But when it comes to outlandish conspiracy theories, India stands out as a country where such tales are driving everyday political conversations in a major way. Buoyed by politicians, the media, and social media forwards, they have come to be accepted as reality by many people.

    A new book, Love Jihad and Other Fictions: Simple Facts to Counter Viral Falsehoods, takes aim at these conspiracy theories, subjecting them to strict journalistic scrutiny using ground reporting, data, and a bit of common sense. The authors—Sreenivasan Jain, Mariyam Alavi, and Supriya Sharma—are veteran journalists with a long track record of ground reporting.

    On this week’s show, Mariyam and Supriya join Milan on the show to talk about the book. The trio discuss allegations of “love jihad,” rumors of widespread religious conversions, and claims of “minority appeasement.” Plus, the three discuss what lessons this book holds for journalism and civic discourse more generally.

    Episode notes:

    1. Karan Thapar, “Debunking propaganda myths, restoring truths,” Hindustan Times, January 27, 2024.

    2. Sreenivasan Jain, Mariyam Alavi, and Supriya Sharma, “Bringing Journalistic Scrutiny to Hindutva Conspiracy Theories,” The Wire, January 17, 2024.

  • It seems like you cannot open a newspaper, listen to a foreign policy podcast, or open Twitter/X without somebody somewhere sounding off on the emerging geopolitical battle over semiconductors. Semiconductors, which we colloquially refer to as chips, have quickly moved from the periphery to center-stage of global high politics.

    To discuss this high-stakes race, and India’s role in it, Milan is joined on the show this week by the scholar Pranay Kotasthane. Pranay is Chair of High-Tech Geopolitics at the Takshashila Institution in Bangalore and, with Abhiram Manchi, is the author of the new book, When the Chips Are Down: A Deep Dive into a Global Crisis.

    Pranay and Milan discuss the history of the technology, importance of semiconductors at the current geopolitical crossroads, and how the world will balance national security interests and with rapid technological change. Plus, the two discuss India’s most recent attempt to build a semiconductor ecosystem and the policy missteps that bedeviled past efforts.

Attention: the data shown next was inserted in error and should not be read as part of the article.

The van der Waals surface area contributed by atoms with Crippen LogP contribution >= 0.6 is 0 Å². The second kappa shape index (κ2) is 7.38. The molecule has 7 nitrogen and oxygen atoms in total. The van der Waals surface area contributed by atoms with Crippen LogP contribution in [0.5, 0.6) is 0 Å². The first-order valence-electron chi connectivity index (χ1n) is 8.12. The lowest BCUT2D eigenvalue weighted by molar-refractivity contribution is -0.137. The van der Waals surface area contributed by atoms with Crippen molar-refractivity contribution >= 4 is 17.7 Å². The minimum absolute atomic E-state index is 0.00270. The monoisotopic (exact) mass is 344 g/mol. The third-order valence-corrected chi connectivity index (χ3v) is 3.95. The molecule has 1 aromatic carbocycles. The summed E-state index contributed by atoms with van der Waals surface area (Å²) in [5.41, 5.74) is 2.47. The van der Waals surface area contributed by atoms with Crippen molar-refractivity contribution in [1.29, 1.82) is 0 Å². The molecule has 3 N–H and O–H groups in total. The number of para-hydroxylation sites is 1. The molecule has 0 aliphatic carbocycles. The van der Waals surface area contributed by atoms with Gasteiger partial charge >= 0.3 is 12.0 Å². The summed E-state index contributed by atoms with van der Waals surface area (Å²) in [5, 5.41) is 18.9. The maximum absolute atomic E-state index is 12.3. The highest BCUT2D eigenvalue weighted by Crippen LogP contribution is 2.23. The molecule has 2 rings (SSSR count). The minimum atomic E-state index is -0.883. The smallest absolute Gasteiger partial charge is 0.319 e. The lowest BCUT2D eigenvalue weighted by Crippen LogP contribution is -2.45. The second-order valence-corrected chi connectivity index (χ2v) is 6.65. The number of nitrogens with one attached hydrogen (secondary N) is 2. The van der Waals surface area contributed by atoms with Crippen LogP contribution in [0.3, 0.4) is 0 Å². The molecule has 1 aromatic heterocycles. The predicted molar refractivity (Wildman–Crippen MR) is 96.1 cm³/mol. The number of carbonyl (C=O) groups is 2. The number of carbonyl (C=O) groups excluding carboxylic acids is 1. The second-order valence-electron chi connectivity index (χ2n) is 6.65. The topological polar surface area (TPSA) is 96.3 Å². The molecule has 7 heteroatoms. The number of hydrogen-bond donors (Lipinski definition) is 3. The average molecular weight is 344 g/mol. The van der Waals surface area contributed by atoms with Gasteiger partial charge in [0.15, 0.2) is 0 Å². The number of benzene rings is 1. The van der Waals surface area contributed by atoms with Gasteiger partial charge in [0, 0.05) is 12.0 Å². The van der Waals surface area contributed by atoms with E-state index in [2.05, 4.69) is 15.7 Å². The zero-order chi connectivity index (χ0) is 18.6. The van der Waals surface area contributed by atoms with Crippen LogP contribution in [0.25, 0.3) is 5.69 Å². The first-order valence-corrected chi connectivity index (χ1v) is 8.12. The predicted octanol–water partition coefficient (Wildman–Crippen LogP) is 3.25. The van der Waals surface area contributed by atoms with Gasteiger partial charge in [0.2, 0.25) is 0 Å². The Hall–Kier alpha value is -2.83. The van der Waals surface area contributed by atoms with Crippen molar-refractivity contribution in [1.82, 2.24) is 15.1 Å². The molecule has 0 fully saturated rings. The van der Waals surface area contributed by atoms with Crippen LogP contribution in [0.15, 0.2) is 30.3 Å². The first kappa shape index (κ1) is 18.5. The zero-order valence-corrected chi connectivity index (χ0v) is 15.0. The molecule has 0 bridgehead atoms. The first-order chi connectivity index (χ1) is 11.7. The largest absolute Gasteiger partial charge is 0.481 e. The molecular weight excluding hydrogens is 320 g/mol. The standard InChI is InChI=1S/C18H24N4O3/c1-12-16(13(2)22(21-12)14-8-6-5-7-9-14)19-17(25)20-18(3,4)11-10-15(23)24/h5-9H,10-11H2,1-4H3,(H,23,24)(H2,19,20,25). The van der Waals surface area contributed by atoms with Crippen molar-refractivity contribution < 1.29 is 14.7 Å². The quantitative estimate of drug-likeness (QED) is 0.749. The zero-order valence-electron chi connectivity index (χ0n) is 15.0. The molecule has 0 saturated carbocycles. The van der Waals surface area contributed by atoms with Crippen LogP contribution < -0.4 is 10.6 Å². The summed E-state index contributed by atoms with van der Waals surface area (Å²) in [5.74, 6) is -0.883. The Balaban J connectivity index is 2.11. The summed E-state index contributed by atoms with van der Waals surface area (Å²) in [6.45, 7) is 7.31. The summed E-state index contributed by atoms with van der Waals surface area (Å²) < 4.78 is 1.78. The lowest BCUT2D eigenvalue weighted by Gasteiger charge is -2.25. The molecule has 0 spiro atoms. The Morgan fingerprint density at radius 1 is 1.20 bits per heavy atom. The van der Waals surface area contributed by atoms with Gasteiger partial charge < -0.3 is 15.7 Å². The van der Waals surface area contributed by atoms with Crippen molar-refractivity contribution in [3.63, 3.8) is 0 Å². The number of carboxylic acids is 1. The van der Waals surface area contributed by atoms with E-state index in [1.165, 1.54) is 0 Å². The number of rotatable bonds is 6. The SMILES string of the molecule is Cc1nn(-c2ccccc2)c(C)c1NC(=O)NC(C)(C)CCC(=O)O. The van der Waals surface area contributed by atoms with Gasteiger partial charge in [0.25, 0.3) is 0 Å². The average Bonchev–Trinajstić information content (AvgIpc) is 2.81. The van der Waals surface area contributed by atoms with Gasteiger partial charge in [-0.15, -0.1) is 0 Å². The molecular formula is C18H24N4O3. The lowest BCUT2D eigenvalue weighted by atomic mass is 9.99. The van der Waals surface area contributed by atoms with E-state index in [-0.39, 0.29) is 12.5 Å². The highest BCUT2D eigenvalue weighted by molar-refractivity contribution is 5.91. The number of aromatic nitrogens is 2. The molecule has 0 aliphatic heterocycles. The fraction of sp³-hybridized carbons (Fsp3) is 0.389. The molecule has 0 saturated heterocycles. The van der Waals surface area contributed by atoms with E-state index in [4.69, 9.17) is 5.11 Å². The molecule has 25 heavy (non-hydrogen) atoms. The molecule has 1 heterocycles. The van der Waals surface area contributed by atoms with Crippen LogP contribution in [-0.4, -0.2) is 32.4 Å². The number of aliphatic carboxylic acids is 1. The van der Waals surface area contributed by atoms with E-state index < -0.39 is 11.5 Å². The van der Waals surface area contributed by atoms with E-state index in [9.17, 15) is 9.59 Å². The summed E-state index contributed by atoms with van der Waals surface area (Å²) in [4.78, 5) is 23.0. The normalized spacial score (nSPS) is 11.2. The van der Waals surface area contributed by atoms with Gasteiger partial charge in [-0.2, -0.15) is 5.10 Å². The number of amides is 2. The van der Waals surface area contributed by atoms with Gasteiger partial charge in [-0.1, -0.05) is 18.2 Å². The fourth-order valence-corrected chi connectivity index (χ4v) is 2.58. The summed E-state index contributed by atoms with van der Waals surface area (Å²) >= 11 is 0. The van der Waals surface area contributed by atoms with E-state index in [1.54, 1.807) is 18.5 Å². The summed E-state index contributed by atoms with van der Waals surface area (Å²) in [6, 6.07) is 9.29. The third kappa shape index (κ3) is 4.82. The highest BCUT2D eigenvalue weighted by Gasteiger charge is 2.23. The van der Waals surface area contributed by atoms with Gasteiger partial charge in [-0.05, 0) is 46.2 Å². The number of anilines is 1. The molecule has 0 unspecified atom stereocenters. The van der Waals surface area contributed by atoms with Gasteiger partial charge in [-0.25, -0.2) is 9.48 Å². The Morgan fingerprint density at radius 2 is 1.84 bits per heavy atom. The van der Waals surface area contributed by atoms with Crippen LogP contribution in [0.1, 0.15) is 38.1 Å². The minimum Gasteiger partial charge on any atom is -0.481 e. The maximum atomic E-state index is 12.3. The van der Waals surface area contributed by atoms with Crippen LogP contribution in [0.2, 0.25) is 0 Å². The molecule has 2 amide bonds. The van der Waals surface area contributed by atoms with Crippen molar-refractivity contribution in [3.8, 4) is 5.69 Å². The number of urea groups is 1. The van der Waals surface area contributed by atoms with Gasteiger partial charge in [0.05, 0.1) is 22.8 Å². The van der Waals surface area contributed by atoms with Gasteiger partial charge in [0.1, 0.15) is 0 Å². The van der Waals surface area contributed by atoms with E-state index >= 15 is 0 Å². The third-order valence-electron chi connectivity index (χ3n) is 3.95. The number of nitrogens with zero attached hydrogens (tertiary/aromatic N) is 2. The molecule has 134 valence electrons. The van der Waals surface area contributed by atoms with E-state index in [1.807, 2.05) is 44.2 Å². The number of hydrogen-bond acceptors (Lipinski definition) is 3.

Episode notes:

    1. “India's Tryst With Policymaking (with Pranay Kotasthane),” Grand Tamasha, January 25, 2023.

    2. Pranay Kotasthane and Raghu S. Jaitley, Missing In Action : Why You Should Care About Public Policy (New Delhi: Penguin India, 2023).

    3. Pranay Kotasthane, “Anticipating the Unintended,” weekly Substack newsletter.

  • This week, Grand Tamasha kicks off its eleventh season with a special return guest to the podcast. The Third Way: India’s Revolutionary Approach to Data Governance is an important new book by the lawyer-scholar-and-author Rahul Matthan. Rahul is a partner at the law firm Trilegal, where he heads their technology practice. Over the past several years, he has worked closely with the Government of India, most recently as DPI advisor to the Ministry of Finance during India’s G20 presidency.

    Rahul joins Milan on the show this week to discuss India’s unique approach to building digital public infrastructure (DPI)—an ecosystem that can have transformative impact at home but also build partnerships for India abroad. They talk about India’s DPI evolution, India’s unique public-private model, and whether India’s approach can be replicated abroad. Plus, the two discuss how India can mitigate the risks posed by excessive surveillance, privacy breaches, and beneficiary exclusion.

    Episode notes:

    1. “What the Personal Data Protection Act Means for India (with Rahul Matthan),” Grand Tamasha, Septemner 27, 2023.

    2. “Book Discussion: The Third Way: India’s Revolutionary Approach to Data Governance,” Carnegie India Global Technology Summit 2023, December 7, 2023.

    3. Rahul Matthan, “Tech policy in India has had a year packed with action,” Mint, December 27, 2023.